A diatribe of dismalities

Paul Krugman somehow forgets to take $44 trillion into account:

Menzie Chinn is having a dialogue, or something, with the Heritage Foundation. He pointed out that their arguments against stimulus, aside from being primitive and wrong, would also imply that the fiscal cliff is harmless. They respond in part by claiming that all they’re worried about is the incentive effects — yeah, right — and also by claiming that famous economists made the same arguments.

The latter claim, unfortunately, is completely true. But it doesn’t absolve Heritage; all it shows is that much of macroeconomics, especially but not only at Chicago, has retrogressed intellectually, to such an extent that famous economists repeat 1930-vintage fallacies in perfect ignorance of the hard intellectual work that showed, three generations ago, that they are indeed fallacies.

By the way, Heritage — after totally misrepresenting Keynesian economics (Keynesians never think about investment? Really?) — asks,

    When the government borrows a trillion dollars on global financial markets for a stimulus package, does Chinn believe that zero dollars of that is diverted from investment?

I don’t know for sure what Menzie’s answer would be, but mine is, no, I don’t believe that zero dollars are diverted; under current conditions, negative dollars are diverted. That is, stimulus spending would lead to more, not less, private investment. Why? Because we are in a liquidity trap — interest rates won’t rise — and higher sales would induce businesses to invest more, not less.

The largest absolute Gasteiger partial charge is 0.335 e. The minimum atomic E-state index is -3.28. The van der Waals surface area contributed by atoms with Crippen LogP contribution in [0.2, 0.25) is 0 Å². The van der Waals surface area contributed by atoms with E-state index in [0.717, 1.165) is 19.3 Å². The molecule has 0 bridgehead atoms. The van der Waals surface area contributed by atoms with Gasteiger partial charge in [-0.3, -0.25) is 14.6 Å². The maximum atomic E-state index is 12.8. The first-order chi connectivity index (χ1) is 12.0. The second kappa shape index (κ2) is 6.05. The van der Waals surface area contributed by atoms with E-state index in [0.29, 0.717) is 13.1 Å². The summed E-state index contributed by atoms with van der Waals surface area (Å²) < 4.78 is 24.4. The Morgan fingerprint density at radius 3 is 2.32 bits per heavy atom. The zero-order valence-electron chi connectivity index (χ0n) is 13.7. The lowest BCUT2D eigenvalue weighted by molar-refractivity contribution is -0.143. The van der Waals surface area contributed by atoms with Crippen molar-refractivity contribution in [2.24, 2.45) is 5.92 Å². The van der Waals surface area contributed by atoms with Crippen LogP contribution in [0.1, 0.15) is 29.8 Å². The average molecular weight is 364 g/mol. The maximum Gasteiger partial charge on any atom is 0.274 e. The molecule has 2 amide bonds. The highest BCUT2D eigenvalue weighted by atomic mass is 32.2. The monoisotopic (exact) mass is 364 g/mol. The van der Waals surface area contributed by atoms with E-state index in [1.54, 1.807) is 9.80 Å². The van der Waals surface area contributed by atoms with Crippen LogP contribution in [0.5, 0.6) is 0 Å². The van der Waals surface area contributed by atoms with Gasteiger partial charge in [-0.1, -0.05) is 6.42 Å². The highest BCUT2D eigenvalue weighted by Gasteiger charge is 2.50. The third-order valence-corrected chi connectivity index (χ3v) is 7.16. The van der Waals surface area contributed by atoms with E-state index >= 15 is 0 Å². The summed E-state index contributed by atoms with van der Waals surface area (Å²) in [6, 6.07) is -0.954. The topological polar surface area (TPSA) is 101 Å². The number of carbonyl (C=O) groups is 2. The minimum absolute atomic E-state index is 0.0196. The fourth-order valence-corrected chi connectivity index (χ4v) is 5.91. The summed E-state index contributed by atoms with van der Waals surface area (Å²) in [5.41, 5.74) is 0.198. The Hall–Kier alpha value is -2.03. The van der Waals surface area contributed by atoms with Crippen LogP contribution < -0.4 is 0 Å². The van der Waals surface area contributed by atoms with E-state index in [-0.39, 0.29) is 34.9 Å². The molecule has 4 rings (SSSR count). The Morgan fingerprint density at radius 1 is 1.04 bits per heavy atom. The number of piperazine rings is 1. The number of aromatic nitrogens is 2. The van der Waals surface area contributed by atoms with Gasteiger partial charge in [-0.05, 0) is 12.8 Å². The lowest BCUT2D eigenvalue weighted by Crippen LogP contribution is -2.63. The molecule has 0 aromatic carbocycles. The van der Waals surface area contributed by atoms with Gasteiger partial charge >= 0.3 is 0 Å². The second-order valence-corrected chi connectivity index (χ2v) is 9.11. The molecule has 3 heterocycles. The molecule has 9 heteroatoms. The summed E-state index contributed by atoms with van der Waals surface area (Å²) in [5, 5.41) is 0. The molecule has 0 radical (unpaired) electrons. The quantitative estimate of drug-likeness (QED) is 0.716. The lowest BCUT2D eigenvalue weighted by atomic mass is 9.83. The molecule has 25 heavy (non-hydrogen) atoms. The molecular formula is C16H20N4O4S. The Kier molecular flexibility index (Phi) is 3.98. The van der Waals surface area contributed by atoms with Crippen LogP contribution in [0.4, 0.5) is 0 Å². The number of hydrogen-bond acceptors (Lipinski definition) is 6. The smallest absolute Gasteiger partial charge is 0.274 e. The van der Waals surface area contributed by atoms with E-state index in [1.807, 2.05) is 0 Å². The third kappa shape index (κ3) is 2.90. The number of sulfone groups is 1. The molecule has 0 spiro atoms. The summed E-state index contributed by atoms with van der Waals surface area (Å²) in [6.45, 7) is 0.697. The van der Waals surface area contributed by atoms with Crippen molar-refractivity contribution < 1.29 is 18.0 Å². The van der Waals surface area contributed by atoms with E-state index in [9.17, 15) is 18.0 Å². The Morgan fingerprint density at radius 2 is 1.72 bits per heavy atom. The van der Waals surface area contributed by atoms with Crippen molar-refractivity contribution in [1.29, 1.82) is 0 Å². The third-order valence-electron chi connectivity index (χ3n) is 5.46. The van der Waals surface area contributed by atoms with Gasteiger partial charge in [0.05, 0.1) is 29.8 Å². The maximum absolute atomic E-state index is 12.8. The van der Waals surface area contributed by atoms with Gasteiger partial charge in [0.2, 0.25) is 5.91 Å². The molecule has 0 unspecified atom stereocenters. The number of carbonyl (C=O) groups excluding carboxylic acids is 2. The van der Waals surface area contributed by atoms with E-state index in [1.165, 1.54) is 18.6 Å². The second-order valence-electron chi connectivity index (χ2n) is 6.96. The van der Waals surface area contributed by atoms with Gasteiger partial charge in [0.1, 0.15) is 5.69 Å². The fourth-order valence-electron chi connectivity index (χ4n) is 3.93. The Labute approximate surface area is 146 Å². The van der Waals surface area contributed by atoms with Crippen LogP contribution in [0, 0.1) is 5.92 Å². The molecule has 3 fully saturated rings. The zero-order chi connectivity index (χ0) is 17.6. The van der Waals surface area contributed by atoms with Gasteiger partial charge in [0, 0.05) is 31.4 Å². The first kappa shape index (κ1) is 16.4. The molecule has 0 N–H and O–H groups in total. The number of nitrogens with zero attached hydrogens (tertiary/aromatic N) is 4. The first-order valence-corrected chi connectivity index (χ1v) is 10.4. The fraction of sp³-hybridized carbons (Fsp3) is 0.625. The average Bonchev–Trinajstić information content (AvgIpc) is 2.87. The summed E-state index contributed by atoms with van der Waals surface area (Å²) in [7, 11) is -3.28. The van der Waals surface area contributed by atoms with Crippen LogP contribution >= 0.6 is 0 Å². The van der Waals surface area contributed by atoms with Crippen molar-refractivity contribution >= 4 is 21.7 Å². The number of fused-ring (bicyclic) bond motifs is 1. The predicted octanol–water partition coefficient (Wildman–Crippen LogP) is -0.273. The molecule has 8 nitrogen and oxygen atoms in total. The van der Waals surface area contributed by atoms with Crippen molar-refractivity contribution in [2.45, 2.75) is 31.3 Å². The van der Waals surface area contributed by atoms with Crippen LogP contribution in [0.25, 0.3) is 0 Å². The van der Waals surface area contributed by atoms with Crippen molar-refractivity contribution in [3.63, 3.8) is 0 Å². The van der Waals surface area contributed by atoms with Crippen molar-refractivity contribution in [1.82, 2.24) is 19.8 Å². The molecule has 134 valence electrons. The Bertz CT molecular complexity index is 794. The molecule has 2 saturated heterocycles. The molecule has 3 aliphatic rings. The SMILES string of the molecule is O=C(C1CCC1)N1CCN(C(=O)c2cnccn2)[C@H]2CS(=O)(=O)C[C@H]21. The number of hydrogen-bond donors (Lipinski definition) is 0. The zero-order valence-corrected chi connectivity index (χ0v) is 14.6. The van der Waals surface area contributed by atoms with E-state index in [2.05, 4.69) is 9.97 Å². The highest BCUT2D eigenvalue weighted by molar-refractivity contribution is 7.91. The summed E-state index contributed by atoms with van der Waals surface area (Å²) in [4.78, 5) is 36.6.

Oh, and if you go back to what Heritage analysts were writing back in 2009, they were predicting that government borrowing would lead to soaring interest rates. How’s that going, guys?

There is a very easy explanation for why increased goverment borrowing has not led to soaring interest rates.  Like every good Neo-Keynesian, Krugman gets himself in trouble by completely ignoring the credit market, which is a little ironic considering that he’s talking about the price of credit.

Government borrowing has soared since 2009.  It has exploded from $6.8 trillion to $11.3 trillion.  So, with that obvious increase in the demand for credit, why hasn’t the price increased?  Because government borrowing was only 12.9 percent of the total credit market back in 2009.  It is now 20.4 percent of the market.  The price of credit hasn’t gone up because the OVERALL demand for it has slumped, as I pointed out last week.

This is like asking why the Warcraft servers aren’t being overloaded because you’re playing twice as much now, even though two other players who used to play a lot more than you did are playing quite a bit less than before.

The Heritage analysts assumed, improperly, that the Household and Finance sectors would continue to expand at their 60-year rates of increase.  Instead, both sectors have shrunk, by $1 trillion and $3.3 trillion respectively.  Debt disinflation is why interest rates are not soaring.